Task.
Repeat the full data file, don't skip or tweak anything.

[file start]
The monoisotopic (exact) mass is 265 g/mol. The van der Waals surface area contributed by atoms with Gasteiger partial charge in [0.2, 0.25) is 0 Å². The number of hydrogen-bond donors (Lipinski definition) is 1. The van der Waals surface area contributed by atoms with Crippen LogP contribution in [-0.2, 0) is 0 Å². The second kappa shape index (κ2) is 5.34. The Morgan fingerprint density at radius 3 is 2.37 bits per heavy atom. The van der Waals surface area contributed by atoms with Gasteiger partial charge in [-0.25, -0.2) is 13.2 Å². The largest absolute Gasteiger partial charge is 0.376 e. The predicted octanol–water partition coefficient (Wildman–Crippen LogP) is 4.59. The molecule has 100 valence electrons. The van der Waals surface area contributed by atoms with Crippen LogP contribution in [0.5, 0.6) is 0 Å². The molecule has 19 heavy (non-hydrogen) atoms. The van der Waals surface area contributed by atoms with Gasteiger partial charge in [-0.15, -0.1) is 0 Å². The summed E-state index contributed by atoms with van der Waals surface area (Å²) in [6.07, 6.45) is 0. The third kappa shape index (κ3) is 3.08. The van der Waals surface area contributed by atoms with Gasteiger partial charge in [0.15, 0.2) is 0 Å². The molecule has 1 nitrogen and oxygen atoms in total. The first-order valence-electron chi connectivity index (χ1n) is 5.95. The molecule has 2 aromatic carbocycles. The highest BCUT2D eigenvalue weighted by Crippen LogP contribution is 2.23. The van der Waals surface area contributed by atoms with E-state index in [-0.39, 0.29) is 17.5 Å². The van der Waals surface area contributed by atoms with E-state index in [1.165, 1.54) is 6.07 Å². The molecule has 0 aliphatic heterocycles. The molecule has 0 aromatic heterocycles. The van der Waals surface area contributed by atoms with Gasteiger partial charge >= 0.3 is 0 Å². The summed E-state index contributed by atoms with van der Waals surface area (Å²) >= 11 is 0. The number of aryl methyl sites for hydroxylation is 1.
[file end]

The monoisotopic (exact) mass is 265 g/mol. The van der Waals surface area contributed by atoms with Gasteiger partial charge in [0.2, 0.25) is 0 Å². The number of hydrogen-bond donors (Lipinski definition) is 1. The van der Waals surface area contributed by atoms with Crippen LogP contribution in [-0.2, 0) is 0 Å². The second kappa shape index (κ2) is 5.34. The Morgan fingerprint density at radius 3 is 2.37 bits per heavy atom. The van der Waals surface area contributed by atoms with Gasteiger partial charge in [-0.25, -0.2) is 13.2 Å². The largest absolute Gasteiger partial charge is 0.376 e. The predicted octanol–water partition coefficient (Wildman–Crippen LogP) is 4.59. The molecule has 100 valence electrons. The van der Waals surface area contributed by atoms with Crippen LogP contribution in [0.5, 0.6) is 0 Å². The molecule has 19 heavy (non-hydrogen) atoms. The van der Waals surface area contributed by atoms with Gasteiger partial charge in [-0.15, -0.1) is 0 Å². The summed E-state index contributed by atoms with van der Waals surface area (Å²) in [6.07, 6.45) is 0. The third kappa shape index (κ3) is 3.08. The van der Waals surface area contributed by atoms with Gasteiger partial charge in [0.15, 0.2) is 0 Å². The molecule has 1 nitrogen and oxygen atoms in total. The first-order valence-electron chi connectivity index (χ1n) is 5.95. The molecule has 2 aromatic carbocycles. The highest BCUT2D eigenvalue weighted by Crippen LogP contribution is 2.23. The van der Waals surface area contributed by atoms with E-state index in [-0.39, 0.29) is 17.5 Å². The van der Waals surface area contributed by atoms with E-state index in [1.165, 1.54) is 6.07 Å². The molecule has 0 aliphatic heterocycles. The molecule has 0 aromatic heterocycles. The van der Waals surface area contributed by atoms with Gasteiger partial charge >= 0.3 is 0 Å². The summed E-state index contributed by atoms with van der Waals surface area (Å²) >= 11 is 0. The number of aryl methyl sites for hydroxylation is 1.